The Humanity of Christ
The importance placed upon Jesus' deity, must also be placed upon His humanity. The full or partial denial of this aspect of Christ's person has caused just as many heretical views in church history as has the full or partial denial of His deity.
As I said in the introduction, the humanity of Christ cannot be minimized under His deity. The incarnation is soteriological, in that it directly affects our salvation. Without His humanity, God could not have saved us, and could not be our High Priest. I will expound upon this in more detail later, but let it suffice for the time being to say that God had to become a genuine, complete, and authentic human being to redeem those who are of genuine, complete, and authentic humanity.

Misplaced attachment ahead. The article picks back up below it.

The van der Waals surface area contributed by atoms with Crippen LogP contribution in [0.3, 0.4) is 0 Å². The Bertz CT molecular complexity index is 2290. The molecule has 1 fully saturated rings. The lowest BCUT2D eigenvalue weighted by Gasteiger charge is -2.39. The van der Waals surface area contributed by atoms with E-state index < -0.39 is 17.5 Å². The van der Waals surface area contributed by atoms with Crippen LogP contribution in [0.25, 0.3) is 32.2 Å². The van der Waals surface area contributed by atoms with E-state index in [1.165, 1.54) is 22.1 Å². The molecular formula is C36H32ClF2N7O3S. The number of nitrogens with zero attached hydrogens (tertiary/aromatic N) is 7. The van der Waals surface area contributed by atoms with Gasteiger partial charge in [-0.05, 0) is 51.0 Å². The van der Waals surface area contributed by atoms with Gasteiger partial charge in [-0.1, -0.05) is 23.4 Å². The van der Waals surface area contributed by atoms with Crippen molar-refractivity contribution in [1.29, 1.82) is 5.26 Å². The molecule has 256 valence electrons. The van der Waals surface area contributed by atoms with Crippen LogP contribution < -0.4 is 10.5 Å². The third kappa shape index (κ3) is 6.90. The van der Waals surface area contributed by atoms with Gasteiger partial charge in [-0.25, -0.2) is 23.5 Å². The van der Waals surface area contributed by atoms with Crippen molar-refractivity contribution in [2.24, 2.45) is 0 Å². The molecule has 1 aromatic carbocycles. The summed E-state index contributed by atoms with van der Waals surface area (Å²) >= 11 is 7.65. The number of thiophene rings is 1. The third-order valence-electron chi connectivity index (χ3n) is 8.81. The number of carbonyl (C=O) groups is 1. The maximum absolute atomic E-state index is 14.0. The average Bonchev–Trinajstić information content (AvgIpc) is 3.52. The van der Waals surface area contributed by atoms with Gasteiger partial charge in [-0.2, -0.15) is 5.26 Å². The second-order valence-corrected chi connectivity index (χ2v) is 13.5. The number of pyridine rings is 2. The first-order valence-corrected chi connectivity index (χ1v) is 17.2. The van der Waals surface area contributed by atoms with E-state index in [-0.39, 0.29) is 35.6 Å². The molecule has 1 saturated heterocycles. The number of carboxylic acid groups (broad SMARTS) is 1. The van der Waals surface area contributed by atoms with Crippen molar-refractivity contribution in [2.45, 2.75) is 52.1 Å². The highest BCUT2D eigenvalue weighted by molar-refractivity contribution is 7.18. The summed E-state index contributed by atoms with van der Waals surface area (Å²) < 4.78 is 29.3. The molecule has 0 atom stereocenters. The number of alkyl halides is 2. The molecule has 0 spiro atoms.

This is explained in Romans 5:12-21 where Paul contrasted Adam to Jesus. Paul called Jesus the "last Adam" (I Corinthians 15:45-49). The analogy between the two only goes as far as their sinlessness is concerned, and their existence as caused by God. Even the latter does not have an exact parallel, because Adam was created from the dust of the earth, whereas Jesus was begotten of God, and conceived in the womb of a woman. The only true parallel between Adam and Jesus is that both were sinless.